Adebayo, Butler help Heat beat Knicks in opener of home-and-home
NEW YORK (AP) — Bam Adebayo had 24 points and 11 rebounds, Jimmy Butler had a big second half and just missed a triple-double and the Miami Heat beat the New York Knicks 109-103 on Sunday in the opener of a home-and-home series.
Butler finished with 17 points, 10 rebounds and nine assists. He shot just 3 for 11 from the field but scored 12 points after halftime.
Kendrick Nunn and Tyler Herro each added 16 points for the Heat, who won their second straight after dropping seven of eight.
Julius Randle had 26 points, 13 rebounds and seven assists, but the Knicks had their two-game win streak snapped. Reggie Bullock made seven 3-pointers and scored 21 points.
The teams meet again Tuesday in Miami.
Butler, as he often did during Miami's run to the NBA Finals, made many of the big plays down the stretch. He snapped a 94-all tie with a jumper with 4:17 to play and followed with a pair of free throws. After a Knicks basket, he drove into the lane and passed to Kelly Olynyk, who scored while being fouled, completing the three-point play to make it 101-96.
The Knicks jumped to a 15-5 lead but the defenses soon settled in and Miami led 25-23 after one. New York then went 7 for 11 from behind the arc in the second and shot 68.4% overall, but Miami hit 65% of its shots and held a 60-59 edge at the break.
The Heat then limited the Knicks to 18 points in the third to take an 82-77 lead to the final period.
Heat: Miami used its 16th different starting lineup in its 23 games, with Nunn making his third start. But with Goran Dragic sitting out with a sprained left ankle as Miami's latest injury, coach Erik Spoelstra said: “Nobody’s going to feel sorry for us and we don’t want any pity."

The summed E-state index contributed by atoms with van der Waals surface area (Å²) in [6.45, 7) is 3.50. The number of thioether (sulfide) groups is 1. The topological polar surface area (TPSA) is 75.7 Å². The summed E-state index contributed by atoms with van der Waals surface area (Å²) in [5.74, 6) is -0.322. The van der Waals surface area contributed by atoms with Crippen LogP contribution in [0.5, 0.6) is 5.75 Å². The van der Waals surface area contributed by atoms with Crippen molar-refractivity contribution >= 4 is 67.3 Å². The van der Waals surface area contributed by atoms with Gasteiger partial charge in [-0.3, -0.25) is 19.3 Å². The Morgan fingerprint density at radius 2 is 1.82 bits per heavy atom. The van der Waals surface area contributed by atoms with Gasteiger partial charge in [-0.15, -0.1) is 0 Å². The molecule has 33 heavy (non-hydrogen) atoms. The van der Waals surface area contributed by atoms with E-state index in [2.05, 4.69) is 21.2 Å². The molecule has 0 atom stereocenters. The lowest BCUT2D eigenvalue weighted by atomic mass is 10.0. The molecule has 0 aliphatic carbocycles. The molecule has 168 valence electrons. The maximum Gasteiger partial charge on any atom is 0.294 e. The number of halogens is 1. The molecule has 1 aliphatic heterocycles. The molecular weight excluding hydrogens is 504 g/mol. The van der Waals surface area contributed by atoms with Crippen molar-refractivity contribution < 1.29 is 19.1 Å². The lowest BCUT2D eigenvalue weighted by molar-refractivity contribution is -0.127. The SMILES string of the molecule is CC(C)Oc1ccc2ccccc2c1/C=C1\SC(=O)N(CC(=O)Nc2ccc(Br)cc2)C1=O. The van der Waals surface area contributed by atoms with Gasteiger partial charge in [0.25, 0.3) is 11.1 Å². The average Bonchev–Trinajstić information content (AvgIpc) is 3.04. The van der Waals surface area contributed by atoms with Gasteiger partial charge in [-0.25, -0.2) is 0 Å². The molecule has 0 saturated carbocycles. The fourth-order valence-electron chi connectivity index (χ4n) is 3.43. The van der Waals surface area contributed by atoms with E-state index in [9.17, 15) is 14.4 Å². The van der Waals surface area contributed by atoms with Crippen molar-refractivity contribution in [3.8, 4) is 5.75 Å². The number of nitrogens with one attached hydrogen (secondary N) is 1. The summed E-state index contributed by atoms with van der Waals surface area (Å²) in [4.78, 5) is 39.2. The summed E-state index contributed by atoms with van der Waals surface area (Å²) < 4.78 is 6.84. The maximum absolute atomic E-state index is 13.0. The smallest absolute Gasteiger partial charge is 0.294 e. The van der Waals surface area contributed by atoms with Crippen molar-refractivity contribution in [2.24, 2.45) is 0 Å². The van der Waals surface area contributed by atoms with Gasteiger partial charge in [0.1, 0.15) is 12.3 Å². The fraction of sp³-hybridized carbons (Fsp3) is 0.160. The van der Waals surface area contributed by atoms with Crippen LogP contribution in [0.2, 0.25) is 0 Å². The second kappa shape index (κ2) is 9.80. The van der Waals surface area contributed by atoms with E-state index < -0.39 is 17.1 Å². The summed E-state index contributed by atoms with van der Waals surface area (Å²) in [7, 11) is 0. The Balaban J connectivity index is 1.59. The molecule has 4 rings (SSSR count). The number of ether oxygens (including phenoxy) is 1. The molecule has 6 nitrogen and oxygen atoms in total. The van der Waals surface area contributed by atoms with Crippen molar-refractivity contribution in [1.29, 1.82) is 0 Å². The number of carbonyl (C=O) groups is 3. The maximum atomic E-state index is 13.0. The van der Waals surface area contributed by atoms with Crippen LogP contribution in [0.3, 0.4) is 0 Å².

Knicks: Randle was 5 for 5 in the second quarter, with three 3-pointers, for 13 points. ... C Nerlens Noel missed his second straight game with a sore left knee.
BUTLER'S DONE IT
Butler began his career playing for Knicks coach Tom Thibodeau in Chicago, where he averaged 2.6 points as a rookie in the lockout-shortened 2011-12 season. Thibodeau said he and Bulls leadership viewed Butler as someone who would be a solid rotation player, not one who would become a regular All-Star who averaged more than 20 points by the time he left Chicago.
“To say that we saw him as a superstar, we didn’t see that,” Thibodeau said. “But that’s why you should never measure what’s inside a person’s heart, his head, his drive. He is such a great worker and so smart. He got better every year and to the point now where he’s one of the elite players in the league and the impact that he has on the game is unbelievable.”